I’m not tearing up roots. I’m extending my roots. With every run on Mont Royal, I feel the tendrils of my nervous system absorbing the new nutrients, feeding my spirit and smoothing my circuits.
Some people find Facebook’s memories thing to be annoying (and sometimes I do too when it reminds me of things that make me sad). But I like it when it reminds me of things that made me feel good. Like yesterday, when an eight year-old memory came up of my very first running event ever: a 5K with Sam and Tara, with race bibs but no timing chips (I finished in roughly 36 minutes), in support of the Learning Disabilities Association of London Ontario. Here are Sam and I on race day:
It’s hard to believe that was eight years ago–two years before our 50th birthday. I can hardly recall when 5K intimidated me. But on that day I was nervous and excited to be doing an official event for the first time ever. I had no idea what to expect, and 5K was probably the furthest distance I ran in my regular training. Since then, I’ve done so many different running events I can’t even count them all, from 10Ks to half marathons and even the Around the Bay 30K a couple of times and one actual marathon (no more of that for me!). Less than two years after that first 5K, I had completed five or six triathlons, including two Olympic distance events, for Sam and my “fittest by 50” challenge.
Now, after a lengthy Achilles injury (now resolved) and the COVID pandemic (ongoing, as you already know), I’m not training for anything in particular. My last official event was the Around the Bay 30K in March 2019, when apparently I felt strong but just days later I experienced debilitating back pain and then when that resolved my Achilles forced me to back off of running for about a year. Truth be told, I’m not even sure I could do 5K in 36 minutes right now (maybe later today I’ll actually see if I can!). But it doesn’t matter.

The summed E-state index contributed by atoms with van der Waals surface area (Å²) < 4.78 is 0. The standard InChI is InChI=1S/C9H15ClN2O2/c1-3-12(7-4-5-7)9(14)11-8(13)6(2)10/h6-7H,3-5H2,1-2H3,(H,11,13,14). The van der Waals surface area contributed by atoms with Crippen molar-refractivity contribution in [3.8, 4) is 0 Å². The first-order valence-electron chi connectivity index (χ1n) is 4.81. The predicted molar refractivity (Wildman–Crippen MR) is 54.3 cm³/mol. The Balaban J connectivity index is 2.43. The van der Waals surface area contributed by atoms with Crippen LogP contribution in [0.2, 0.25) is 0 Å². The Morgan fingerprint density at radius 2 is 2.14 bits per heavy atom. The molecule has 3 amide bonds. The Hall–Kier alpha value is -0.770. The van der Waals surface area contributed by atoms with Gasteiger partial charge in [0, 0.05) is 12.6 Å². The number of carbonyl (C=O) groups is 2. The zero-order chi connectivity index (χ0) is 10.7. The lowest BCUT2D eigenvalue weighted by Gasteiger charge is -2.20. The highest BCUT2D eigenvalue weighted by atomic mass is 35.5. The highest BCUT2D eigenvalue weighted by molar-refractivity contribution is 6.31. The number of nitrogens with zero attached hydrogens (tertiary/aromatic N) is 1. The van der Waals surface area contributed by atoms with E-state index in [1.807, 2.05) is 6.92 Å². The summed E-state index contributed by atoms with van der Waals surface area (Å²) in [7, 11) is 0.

During the eight years between then and now I also came to love running with people. But I haven’t done that in ages because of the injury and then the pandemic. I know lots of folks who run in packs still, including my old crew, but I’ve taken to running alone again. It lets me not have to be as scheduled (which right now I like) and I listen to audiobooks at least as often if not more than I listen to music.
I’ve considered getting back to training (with speed work even), this time with the 10K distance in mind. I’m not sure when though. I have started to think about whether I have any pre-60 year birthday fitness goals. I’ve got just under four years to reach them. If I start working with a coach again maybe, just maybe, I can realistically aspire to a 60-minute 10K (that’s high ambition for me!). But do I want that? Not sure.
When I look back at that photo of Sam and me I feel as if I am looking at a different version of myself. Tentative and a bit embarrassed about calling myself a runner at all, too insecure about how slow I was to feel I had a right to establish actual goals. But the more kilometres I racked up, the more comfortable I became in my shoes, at my pace, keeping my stride and not needing to prove myself to anyone. That’s what makes me hesitant about training for something instead of just sticking to the rhythm and routine of running for enjoyment that’s evolved over the past 18 months or so. At the same time, I’ve learned too, through our fittest by 50 challenge and just generally by making activity a part of my daily life, that having a goal can motivate me, and training to meet it increases my fitness and makes me feel energized and confident.
Whatever I decide to do with my running, I love that this memory prompted me to think back on eight years of pavement under my feet.
I’d love to hear about your latest fitness milestone. Congrats to you and please tell us about it in the comments.